used against me.
Record at 775. Moreover, while Chavez asked Morales whether she understood her
translation of each word, Chavez never asked Morales whether she understood her rights
and never advised her that she would be waiving these rights by signing
the waiver form. See Dickerson v. State, 257 Ind. 562, 276 N.E.2d
845, 850 (1972) (finding it misleading to instruct defendant to sign rights form
if he understood it.) As our supreme court noted in Dickerson, a
defendant should not be instructed to sign a waiver form if he understands
it, but rather he should be informed that he is signing a waiver
of his rights and that he should sign it only if he desire[s]
to answer questions at that time without the presence or advice of an
attorney. Id. We conclude that, under the circumstances, Morales did not
knowingly, voluntarily, or intelligently waive her Miranda rights, and the trial court erred
when it denied her motion to suppress her statements to police at the
police station. C. Statements to Dr. Alcid
In addition, we note that Morales claims to have had difficulty understanding Chavezs
Spanish translation throughout the questioning by police. Chavez admitted that she had
no formal training as an interpreter, so we are unable to say whether
Morales complaint on this issue is unfounded.
See footnote In light of the fifty-five
percent increase in Indianas Hispanic population during the past decade,
see Stats Indiana,
available at http://www.stats.indiana.edu/profiles/pr18000.html, this court is concerned that the unavailability of qualified interpreters
throughout the state might impinge on the constitutional rights of Hispanics. See
Court Interpretation: Model Guides for Policy and Practice in the State Courts
11 (State Justice Institute 1995) (noting that large increases in minority populations make
it more difficult for criminal justice system to meet constitutional requirements of fundamental
fairness, equal protection, and right to cross examine adverse witnesses).
The constitutional issues arising from ad hoc oral translations presented in this appeal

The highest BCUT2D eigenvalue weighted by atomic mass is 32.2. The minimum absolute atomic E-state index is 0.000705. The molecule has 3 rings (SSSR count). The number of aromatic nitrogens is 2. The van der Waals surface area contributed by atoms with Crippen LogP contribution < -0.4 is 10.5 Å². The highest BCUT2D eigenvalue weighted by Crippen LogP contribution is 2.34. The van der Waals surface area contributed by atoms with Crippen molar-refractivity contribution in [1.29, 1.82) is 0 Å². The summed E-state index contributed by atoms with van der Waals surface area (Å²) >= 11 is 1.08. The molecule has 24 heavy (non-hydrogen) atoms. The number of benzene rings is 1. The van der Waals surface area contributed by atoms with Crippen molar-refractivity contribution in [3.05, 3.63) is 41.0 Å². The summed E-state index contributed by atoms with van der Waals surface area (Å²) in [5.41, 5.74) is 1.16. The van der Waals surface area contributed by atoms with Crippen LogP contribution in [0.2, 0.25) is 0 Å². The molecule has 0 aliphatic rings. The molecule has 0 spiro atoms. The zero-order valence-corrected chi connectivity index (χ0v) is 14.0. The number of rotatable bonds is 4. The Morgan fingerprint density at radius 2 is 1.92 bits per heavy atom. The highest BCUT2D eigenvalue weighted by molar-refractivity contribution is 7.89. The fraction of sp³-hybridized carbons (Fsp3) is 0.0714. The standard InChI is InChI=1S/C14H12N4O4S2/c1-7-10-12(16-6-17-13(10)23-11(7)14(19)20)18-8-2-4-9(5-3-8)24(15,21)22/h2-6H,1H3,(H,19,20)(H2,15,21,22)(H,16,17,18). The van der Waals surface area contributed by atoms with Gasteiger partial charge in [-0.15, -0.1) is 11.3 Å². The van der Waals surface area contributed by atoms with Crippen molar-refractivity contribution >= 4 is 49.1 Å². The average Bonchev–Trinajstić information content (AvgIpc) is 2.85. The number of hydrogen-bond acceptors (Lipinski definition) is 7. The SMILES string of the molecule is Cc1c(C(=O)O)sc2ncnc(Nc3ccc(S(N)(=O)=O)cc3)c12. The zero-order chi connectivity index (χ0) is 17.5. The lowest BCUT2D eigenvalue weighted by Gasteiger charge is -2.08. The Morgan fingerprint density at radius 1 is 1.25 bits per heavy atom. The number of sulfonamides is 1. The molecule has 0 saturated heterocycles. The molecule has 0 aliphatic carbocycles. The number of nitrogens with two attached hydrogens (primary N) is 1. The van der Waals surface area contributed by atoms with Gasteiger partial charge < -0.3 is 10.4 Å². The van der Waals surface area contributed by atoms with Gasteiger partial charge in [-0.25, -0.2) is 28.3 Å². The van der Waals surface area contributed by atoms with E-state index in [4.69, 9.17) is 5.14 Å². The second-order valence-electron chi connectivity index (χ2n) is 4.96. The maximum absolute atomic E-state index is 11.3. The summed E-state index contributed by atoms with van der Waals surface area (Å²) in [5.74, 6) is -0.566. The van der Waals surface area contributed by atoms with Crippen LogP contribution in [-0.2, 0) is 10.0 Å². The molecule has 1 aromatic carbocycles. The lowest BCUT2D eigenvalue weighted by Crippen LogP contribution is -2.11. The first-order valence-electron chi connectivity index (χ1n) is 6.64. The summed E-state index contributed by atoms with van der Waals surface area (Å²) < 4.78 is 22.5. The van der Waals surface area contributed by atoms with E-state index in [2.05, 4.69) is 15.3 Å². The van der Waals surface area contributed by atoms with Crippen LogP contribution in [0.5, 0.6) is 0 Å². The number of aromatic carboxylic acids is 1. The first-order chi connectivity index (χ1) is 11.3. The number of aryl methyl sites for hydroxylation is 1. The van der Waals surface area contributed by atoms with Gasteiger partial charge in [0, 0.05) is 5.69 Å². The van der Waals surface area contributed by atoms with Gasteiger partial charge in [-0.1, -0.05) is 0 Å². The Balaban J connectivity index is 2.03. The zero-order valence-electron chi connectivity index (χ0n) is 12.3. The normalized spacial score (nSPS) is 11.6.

are likely to recur. We think both the defendants rights and effective
law enforcement would be better served if standardized forms containing Miranda warnings and
waivers written in Spanish were created and distributed to all law enforcement agencies.
Similar forms should be made available for other large non-English speaking populations
within our state. The use of such forms would minimize translation issues
and facilitate review of Miranda challenges on the merits both in the trial
courts and on appeal.
Nonetheless, statements obtained in violation of Miranda and erroneously admitted are subject to
harmless error analysis. Davies v. State, 730 N.E.2d 726, 735 (Ind. Ct.
App. 2000), trans. denied, cert. denied, 121 S.Ct. 1410 (2001). The improper
admission of evidence is harmless error when the conviction is supported by substantial
independent evidence of guilt which satisfies the reviewing court that there is no
substantial likelihood the challenged evidence contributed to the conviction. Ground v. State,
702 N.E.2d 728, 732 (Ind. Ct. App. 1998). A federal constitutional error
is reviewed de novo and must be harmless beyond a reasonable doubt.
Id. (citing Chapman v. California, 386 U.S. 18, 24 (1967)). The court
must find that the error did not contribute to the verdict, that is,
that the error was unimportant in relation to everything else the jury considered
on the issue in question. Davies, 730 N.E.2d at 735.
We conclude that Morales statements to police at the police station were merely
cumulative of other evidence that she inflicted the burn injury upon J.M.s buttocks.
Three physicians testified that J.M. had sustained a second degree burn to
her buttocks. Dr. Alcid testified that Morales admitted having placed J.M. in
a tub of hot water, causing the burn. The verdict was supported
by substantial independent evidence of guilt. The trial courts admission of Morales
statements to police at the police station was harmless error.
Morales also contends that her statements to Dr. Alcid should have been excluded
as fruit of the poisonous tree. We cannot agree.
The fruit of the poisonous tree doctrine is one facet of the exclusionary
rule of evidence which bars the admissibility in a criminal proceeding of evidence
obtained in the course of unlawful searches and seizures. Hanna v. State,
726 N.E.2d 384, 389 (Ind. Ct. App. 2000). When applied, the doctrine
operates to bar not only evidence directly obtained, but also evidence derivatively gained
as a result of information learned or leads obtained during an unlawful search
or seizure. Id. To invoke the doctrine, a defendant must show
that challenged evidence was obtained by the State in violation of the defendants
Fourth Amendment rights. Id. Here, Morales does not claim any violation
of her Fourth Amendment rights, so she cannot rely on the fruit of
the poisonous tree doctrine. The trial court did not err when it